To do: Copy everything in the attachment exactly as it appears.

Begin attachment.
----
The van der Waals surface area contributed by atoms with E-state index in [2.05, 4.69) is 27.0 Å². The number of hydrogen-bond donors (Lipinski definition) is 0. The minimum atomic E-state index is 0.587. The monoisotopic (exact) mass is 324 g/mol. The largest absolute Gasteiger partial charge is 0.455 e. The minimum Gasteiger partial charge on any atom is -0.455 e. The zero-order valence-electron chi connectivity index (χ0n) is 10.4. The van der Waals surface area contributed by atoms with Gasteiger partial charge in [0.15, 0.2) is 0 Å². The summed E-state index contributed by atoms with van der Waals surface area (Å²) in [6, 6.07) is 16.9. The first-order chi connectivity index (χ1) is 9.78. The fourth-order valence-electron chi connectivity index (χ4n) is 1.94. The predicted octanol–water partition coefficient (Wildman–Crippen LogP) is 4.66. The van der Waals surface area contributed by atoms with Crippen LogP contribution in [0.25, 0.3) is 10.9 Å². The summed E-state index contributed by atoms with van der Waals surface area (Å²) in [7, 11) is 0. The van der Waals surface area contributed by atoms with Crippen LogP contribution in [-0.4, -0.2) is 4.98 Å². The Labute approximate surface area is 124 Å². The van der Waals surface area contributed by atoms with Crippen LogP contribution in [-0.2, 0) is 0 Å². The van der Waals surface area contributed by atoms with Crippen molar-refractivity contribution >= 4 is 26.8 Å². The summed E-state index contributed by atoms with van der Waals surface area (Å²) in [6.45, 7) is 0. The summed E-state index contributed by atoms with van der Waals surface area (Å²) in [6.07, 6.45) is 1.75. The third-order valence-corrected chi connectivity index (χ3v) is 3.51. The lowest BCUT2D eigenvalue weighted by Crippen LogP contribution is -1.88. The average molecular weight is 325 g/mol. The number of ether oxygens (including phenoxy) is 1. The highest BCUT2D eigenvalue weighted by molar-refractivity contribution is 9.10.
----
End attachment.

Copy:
The van der Waals surface area contributed by atoms with E-state index in [2.05, 4.69) is 27.0 Å². The number of hydrogen-bond donors (Lipinski definition) is 0. The minimum atomic E-state index is 0.587. The monoisotopic (exact) mass is 324 g/mol. The largest absolute Gasteiger partial charge is 0.455 e. The minimum Gasteiger partial charge on any atom is -0.455 e. The zero-order valence-electron chi connectivity index (χ0n) is 10.4. The van der Waals surface area contributed by atoms with Gasteiger partial charge in [0.15, 0.2) is 0 Å². The summed E-state index contributed by atoms with van der Waals surface area (Å²) in [6, 6.07) is 16.9. The first-order chi connectivity index (χ1) is 9.78. The fourth-order valence-electron chi connectivity index (χ4n) is 1.94. The predicted octanol–water partition coefficient (Wildman–Crippen LogP) is 4.66. The van der Waals surface area contributed by atoms with Crippen LogP contribution in [0.25, 0.3) is 10.9 Å². The summed E-state index contributed by atoms with van der Waals surface area (Å²) in [7, 11) is 0. The van der Waals surface area contributed by atoms with Crippen LogP contribution in [-0.4, -0.2) is 4.98 Å². The Labute approximate surface area is 124 Å². The van der Waals surface area contributed by atoms with Crippen LogP contribution in [-0.2, 0) is 0 Å². The van der Waals surface area contributed by atoms with Crippen molar-refractivity contribution >= 4 is 26.8 Å². The summed E-state index contributed by atoms with van der Waals surface area (Å²) in [6.45, 7) is 0. The summed E-state index contributed by atoms with van der Waals surface area (Å²) in [6.07, 6.45) is 1.75. The third-order valence-corrected chi connectivity index (χ3v) is 3.51. The lowest BCUT2D eigenvalue weighted by Crippen LogP contribution is -1.88. The average molecular weight is 325 g/mol. The number of ether oxygens (including phenoxy) is 1. The highest BCUT2D eigenvalue weighted by molar-refractivity contribution is 9.10.